The Gladiator is a techy truck, too, with available driving aids like blind-spot monitoring and adaptive cruise control. No, the 3.6-liter V6 engine doesn't have the 48-volt mild-hybrid system of the 2.0-liter turbo, but it does have stop-start that should help with fuel economy.
With the automatic transmission, Jeep estimates the Gladiator should see fuel economy ratings of 17 miles per gallon city, 22 mpg highway and 19 mpg combined. With the six-speed manual, those numbers change to 16, 23 and 19, respectively. Over my week of driving the automatic-equipped Gladiator Overland, I saw 20 mpg. Not bad.
At its best, a Jeep Wrangler Rubicon can tow 3,500 pounds, which is good enough for a small camper or maybe a side-by-side or two. But thanks to its redesigned frame, the Gladiator ups towing capability to 7,650 pounds, which bests every other midsize truck on sale today.
Jeep brought a 22-foot boat to its media drive program in order to test towing, weighing 5,700 pounds, including its trailer. The Gladiator's Tow/Haul mode engages at the push of a button, and while driving uphill at a 6% grade, the transmission keeps the engine's revs high in order to send plenty of power to the pavement. That said, the Gladiator's mirrors aren't very wide, so visibility isn't the best, and the truck's blind-spot monitoring does not cover the length of the trailer as it does on other trucks. For in-bed hauling, Jeep says the Gladiator can handle up to 1,700 pounds of payload.
However, do note that these maximum towing/hauling ratings only apply to the Gladiator Sport S with the eight-speed automatic transmission. If you step up to a Rubicon, for example, towing drops to 7,000 pounds and payload is reduced to 1,160. Get a manual transmission on your Rubicon, and towing drops to 4,500 pounds, though payload increases slightly to 1,200.
Inside, the Gladiator is basically identical to the Wrangler. It even comes with a soft-top option, like the Wrangler, for open-air motoring. Yes, you can fold the windshield down, too. Go full wind-in-your-face and there's an Ikea-inspired bolt box for all the hardware that neatly fits under your seat, so you won't lose any of the necessary parts when it comes time to close the Jeep back up.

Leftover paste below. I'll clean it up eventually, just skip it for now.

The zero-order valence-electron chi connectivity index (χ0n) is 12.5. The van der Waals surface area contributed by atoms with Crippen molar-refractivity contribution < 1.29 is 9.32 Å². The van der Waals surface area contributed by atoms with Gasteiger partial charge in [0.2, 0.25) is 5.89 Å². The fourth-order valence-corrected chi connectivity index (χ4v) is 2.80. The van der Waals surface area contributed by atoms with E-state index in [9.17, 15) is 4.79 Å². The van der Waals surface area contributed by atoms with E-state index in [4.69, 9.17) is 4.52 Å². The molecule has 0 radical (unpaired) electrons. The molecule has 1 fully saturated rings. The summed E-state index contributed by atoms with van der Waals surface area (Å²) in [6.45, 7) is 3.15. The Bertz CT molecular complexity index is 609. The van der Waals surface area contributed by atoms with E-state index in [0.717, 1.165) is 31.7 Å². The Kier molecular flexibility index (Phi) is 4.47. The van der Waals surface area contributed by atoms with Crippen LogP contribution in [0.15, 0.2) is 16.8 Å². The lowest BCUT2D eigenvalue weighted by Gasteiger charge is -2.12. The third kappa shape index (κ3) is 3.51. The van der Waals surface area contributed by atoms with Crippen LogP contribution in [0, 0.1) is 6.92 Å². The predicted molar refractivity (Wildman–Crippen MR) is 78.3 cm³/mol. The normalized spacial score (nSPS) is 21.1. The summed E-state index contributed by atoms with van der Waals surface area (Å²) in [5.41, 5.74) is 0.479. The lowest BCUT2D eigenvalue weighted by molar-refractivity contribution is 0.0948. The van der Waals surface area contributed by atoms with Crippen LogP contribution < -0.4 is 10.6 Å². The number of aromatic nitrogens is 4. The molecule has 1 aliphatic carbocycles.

(That same hardware storage caddy will come in handy if you decide that you only want to remove the doors on your Gladiator, a configuration that gives you a lot of the feeling of a convertible without the same vulnerability to rain or intense sun. It's good fun -- so much, in fact, that Roadshow executive editor Chris Paukert recently tooled around doorless in a Gladiator Overland for an entire week, filing this report.)
Jeep's excellent Uconnect tech handles infotainment duties, with a 5-inch screen standard on the Sport, 7-inch screen on Sport S, and an 8.4-inch touchscreen optional on Overland and standard on Rubicon, the latter of which offers Apple CarPlay, Android Auto and a Wi-Fi hotspot standard. Uconnect is one of our favorite infotainment setups here at Roadshow, thanks to its nicely organized menus and robust set of features. In the Gladiator specifically, I love that the navigation can show exact longitude, latitude and altitude of my current location, which is super helpful when reading maps. The gauge cluster can display pitch and roll data, as well as information about steering angle and power delivery, so I know exactly how precisely to push the Jeep.
The Gladiator Rubicon ads a forward-facing camera to navigate obstacles like rocks -- it's great to know exactly where you're putting your tires.
The base Sport model gets two USB Type-A outlets and one 12-volt port, but higher trims add a smaller USB Type-C connection up front, as well as an additional 115-volt outlet, and Type-A and C ports in the rear. A 400-watt, 115-volt outlet is optional in the truck's bed, as well. There's even an optional Bluetooth speaker that's placed behind the rear seat, to kick out your jams.
The 2020 Jeep Gladiator costs just $2,100 more than a base Wrangler, which seems like a heck of a deal considering all the extra utility you get. The base Gladiator Sport starts at $33,545, and the top-end Rubicon comes in at $43,545, not including $1,495 for destination.
That's a bit more money than you'll pay for similarly equipped versions of the Chevrolet Colorado, Ford Ranger or Toyota Tacoma, but remember, the Gladiator offers the best off-road capability, no to mention the best tow rating of any midsize truck. Off-road enthusiasts could certainly check out a Chevy Colorado ZR2 or a Toyota Tacoma TRD Pro, and the Ford Ranger offers a lot of capability with a zippy, turbocharged powertrain, but none of these trucks quite match the cool factor of the Gladiator.
The Wrangler is an absolutely iconic SUV, and all of its great attributes make their way to the Gladiator pickup. It's definitely the truck I -- and so many others -- have been waiting for.